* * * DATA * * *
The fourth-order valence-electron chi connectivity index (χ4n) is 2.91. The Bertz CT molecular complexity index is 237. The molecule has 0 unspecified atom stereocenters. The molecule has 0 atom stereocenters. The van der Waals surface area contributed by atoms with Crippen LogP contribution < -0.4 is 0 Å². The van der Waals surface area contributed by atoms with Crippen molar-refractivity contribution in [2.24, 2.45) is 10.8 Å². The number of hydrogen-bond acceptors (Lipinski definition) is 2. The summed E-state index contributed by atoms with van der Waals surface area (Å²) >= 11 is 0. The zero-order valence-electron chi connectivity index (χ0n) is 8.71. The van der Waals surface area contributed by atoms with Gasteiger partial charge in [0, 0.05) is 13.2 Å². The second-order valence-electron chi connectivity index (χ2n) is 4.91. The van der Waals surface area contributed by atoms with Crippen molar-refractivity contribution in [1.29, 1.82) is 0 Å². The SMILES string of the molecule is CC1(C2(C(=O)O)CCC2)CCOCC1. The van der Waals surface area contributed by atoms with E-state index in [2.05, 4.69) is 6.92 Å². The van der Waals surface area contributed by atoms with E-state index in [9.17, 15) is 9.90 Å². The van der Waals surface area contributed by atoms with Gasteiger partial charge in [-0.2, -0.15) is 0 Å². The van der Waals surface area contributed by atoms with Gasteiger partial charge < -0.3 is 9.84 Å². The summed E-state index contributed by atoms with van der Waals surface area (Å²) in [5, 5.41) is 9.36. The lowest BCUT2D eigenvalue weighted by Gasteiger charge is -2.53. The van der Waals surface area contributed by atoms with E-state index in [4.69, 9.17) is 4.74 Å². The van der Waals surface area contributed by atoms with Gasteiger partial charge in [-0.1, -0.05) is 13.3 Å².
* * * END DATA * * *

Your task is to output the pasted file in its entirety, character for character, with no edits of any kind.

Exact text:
The fourth-order valence-electron chi connectivity index (χ4n) is 2.91. The Bertz CT molecular complexity index is 237. The molecule has 0 unspecified atom stereocenters. The molecule has 0 atom stereocenters. The van der Waals surface area contributed by atoms with Crippen LogP contribution < -0.4 is 0 Å². The van der Waals surface area contributed by atoms with Crippen molar-refractivity contribution in [2.24, 2.45) is 10.8 Å². The number of hydrogen-bond acceptors (Lipinski definition) is 2. The summed E-state index contributed by atoms with van der Waals surface area (Å²) >= 11 is 0. The zero-order valence-electron chi connectivity index (χ0n) is 8.71. The van der Waals surface area contributed by atoms with Gasteiger partial charge in [0, 0.05) is 13.2 Å². The second-order valence-electron chi connectivity index (χ2n) is 4.91. The van der Waals surface area contributed by atoms with Crippen molar-refractivity contribution in [1.29, 1.82) is 0 Å². The SMILES string of the molecule is CC1(C2(C(=O)O)CCC2)CCOCC1. The van der Waals surface area contributed by atoms with E-state index in [2.05, 4.69) is 6.92 Å². The van der Waals surface area contributed by atoms with E-state index in [9.17, 15) is 9.90 Å². The van der Waals surface area contributed by atoms with Gasteiger partial charge in [-0.2, -0.15) is 0 Å². The van der Waals surface area contributed by atoms with Gasteiger partial charge < -0.3 is 9.84 Å². The summed E-state index contributed by atoms with van der Waals surface area (Å²) in [5, 5.41) is 9.36. The lowest BCUT2D eigenvalue weighted by Gasteiger charge is -2.53. The van der Waals surface area contributed by atoms with E-state index in [4.69, 9.17) is 4.74 Å². The van der Waals surface area contributed by atoms with Gasteiger partial charge in [-0.1, -0.05) is 13.3 Å².